Consider this: Mohammad Amir, Mohammad Asif, and Junaid Khan could have been leading Pakistan’s bowling attack in this World Cup. Mohammad Irfan and Wahab Riaz would have been there to support these three. It didn’t happen of course.
Amir and Asif took a different route roughly four years ago. Back then, it felt like Pakistan had lost out on the last potential leaders of the bowling pack. They were replaced by the likes of Aizaz Cheema and Tanvir Ahmed. To be honest, there was the odd show of brilliance and aggression from Wahab Riaz but that was, more or less, a rarity. Irfan and Junaid rekindled the partnership on the tour of India in 2012-2013, albeit briefly. And then Junaid Khan got injured in the lead up to this World Cup.
Bottom line: Pakistan’s fast bowling stocks were now made up of the likes of Sohail Tanvir, Bilawal Bhatti, Anwer Ali, and Ehsan Adil. That is an indictment of sorts; a proverbial slap on a country’s fast bowling legacy.
You see, fast bowling is the ethos of Pakistan cricket. It is the very structure upon which Pakistan’s rich cricketing history rests. Simply put, fast bowling is the dil of Pakistan cricket.
In some ways, the team’s unpredictability perfectly mirrors the moods of a Pakistani fast bowler – hot one day, cold the very next. Big player egos are epitomized by fast bowling playboys. Think of Sarfraz, Imran, Wasim, Waqar, Shoaib, and Asif. The sense of liberation and carelessness around Pakistan cricket is not epitomized by a reckless Umar Akmal heave on the on side. But you can sense it – even feel it perhaps – in Shoaib Akhtar’s run up.
Here is another way to go about this. What if you were to define Pakistan cricket? Would you think of Mohammad Yousuf coming down the track to play an inside out lofted drive? Would you think of an airborne Younus Khan negotiating a short-pitched delivery in Johannesburg? Would you think of a 37-ball 60 from Inzamam-ul-Haq? A Javed Miandad special where he runs between the wickets as if his life depends on it? Some of those stylish Saleem Malik drives? Not really.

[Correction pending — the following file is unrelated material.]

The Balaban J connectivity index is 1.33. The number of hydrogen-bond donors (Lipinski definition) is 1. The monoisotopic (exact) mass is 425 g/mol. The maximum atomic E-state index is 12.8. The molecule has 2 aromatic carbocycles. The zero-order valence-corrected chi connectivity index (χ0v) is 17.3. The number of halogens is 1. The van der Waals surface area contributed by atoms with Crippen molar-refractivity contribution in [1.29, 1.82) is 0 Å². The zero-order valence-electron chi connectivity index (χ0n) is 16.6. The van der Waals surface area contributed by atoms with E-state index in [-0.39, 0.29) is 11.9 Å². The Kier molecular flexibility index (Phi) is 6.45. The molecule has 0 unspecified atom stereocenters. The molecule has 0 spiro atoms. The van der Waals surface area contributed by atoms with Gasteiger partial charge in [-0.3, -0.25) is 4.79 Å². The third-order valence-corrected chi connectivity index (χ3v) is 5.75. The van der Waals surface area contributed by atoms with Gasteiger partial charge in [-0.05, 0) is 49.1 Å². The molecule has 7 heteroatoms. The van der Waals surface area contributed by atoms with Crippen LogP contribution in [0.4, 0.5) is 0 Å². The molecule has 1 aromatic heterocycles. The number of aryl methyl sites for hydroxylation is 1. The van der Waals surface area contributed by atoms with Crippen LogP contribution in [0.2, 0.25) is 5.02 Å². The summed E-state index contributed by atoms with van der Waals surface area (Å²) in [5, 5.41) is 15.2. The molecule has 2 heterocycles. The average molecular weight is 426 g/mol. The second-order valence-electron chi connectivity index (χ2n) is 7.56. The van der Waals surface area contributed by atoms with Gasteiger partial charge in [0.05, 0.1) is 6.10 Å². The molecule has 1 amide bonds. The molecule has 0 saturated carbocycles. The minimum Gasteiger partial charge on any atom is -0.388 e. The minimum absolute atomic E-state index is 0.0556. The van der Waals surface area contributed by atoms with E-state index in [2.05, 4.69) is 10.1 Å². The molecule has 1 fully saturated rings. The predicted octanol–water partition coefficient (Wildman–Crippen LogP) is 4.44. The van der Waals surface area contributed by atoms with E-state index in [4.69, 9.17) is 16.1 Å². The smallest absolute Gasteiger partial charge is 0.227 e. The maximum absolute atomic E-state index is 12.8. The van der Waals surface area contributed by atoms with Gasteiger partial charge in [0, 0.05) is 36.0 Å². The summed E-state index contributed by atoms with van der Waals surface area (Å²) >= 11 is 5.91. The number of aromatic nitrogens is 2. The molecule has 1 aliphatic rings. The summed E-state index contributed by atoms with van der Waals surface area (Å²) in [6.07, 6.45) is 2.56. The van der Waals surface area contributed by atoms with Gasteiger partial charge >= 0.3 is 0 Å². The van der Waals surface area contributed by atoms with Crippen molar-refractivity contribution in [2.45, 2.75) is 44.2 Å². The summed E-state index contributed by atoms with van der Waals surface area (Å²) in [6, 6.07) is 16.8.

Pakistan cricket’s dil beats with Fazal Mahmood’s 12 wickets at the Oval. It beats with Sarfraz Nawaz picking up 7-1 at Melbourne in a matter of minutes. It beats with Imran Khan’s 12 wickets at Sydney. It beats with Wasim and Waqar defending 126 runs at Hamilton. It lives in what is a timeless image of Shoaib Akhtar’s perfect first-ball yorker to Sachin Tendulkar.
Through different generations, fast bowling has defined Pakistani cricket. For every Gavaskar, there has been an Imran. For every Sachin, there has been a Wasim.
So roughly five years of spin-domination between 2010 and 2015 was, quite simply put, un-Pakistani to its very core. It was as if Pakistan were playing in, say, Sri Lanka’s avatar. Average pace bowlers at best, world-class spinners on average. While this brought success to Pakistan, it also eroded the very essence of our cricket. Where was the next gum-chewing, chain-flashing free spirit of a fast bowler?
On Saturday, against the mighty South Africans, we saw a glimpse of the good old days. Misbah and his team took us on a time machine ride, straight back into a session from the 1999 World Cup perhaps. 28.3 overs of attacking pace bowling: pace, attacking field settings, chewing gums, and perpetual stares. This was vintage Pakistani stuff.
It’s a good thing that these guys know they are not Wasim Akram and Waqar Younis on the field. Expecting the same quality from them is just being unfair. Together, as a hunting pack, these guys are picking up the pieces. They know their limitations and they are complementing each other. This is an Aristotelian representation of Pakistani cricket where the whole is definitely more than the sum of its parts. For Irfan’s aggression, there is Rahat’s control. For Wahab’s free spirit, there is the odd Sohail Khan burst.
But wait, it will be unfair if one doesn’t talk about Misbah here. He came into this World Cup not knowing his first choice bowling attack. Five matches in, he now seems to be well versed about his strengths. He knows which bowler to turn to and when. Just like his bowlers, he too seems to understand their limitations: Irfan bowled 4 overs in his opening spell and Sohail Khan got 3 overs with the new ball.
Roussow was greeted with two slips and length bowling, almost cramped for space. And then came the short ball, hooked straight to Sohail Khan at fine leg. This sense of calculated aggression was just the kind of freedom Wahab tends to enjoy. Misbah gave him that freedom.
With a small partnership building between Duminy and AB De Villiers, Misbah went back to Irfan in the 20th over.
He was fending off length balls from Rahat and Wahab, almost aching to go after the ones falling slightly short. In came Irfan and he hooked a short-pitched delivery to Wahab Riaz at fine leg.
That Misbah and his boys are scripting wins with pace bowling once again, after the 2012-2013 tour of India, is a massive relief for Pakistani fans. They can own such victories with a greater sense of association.
Basically, they know that the dil is still beating.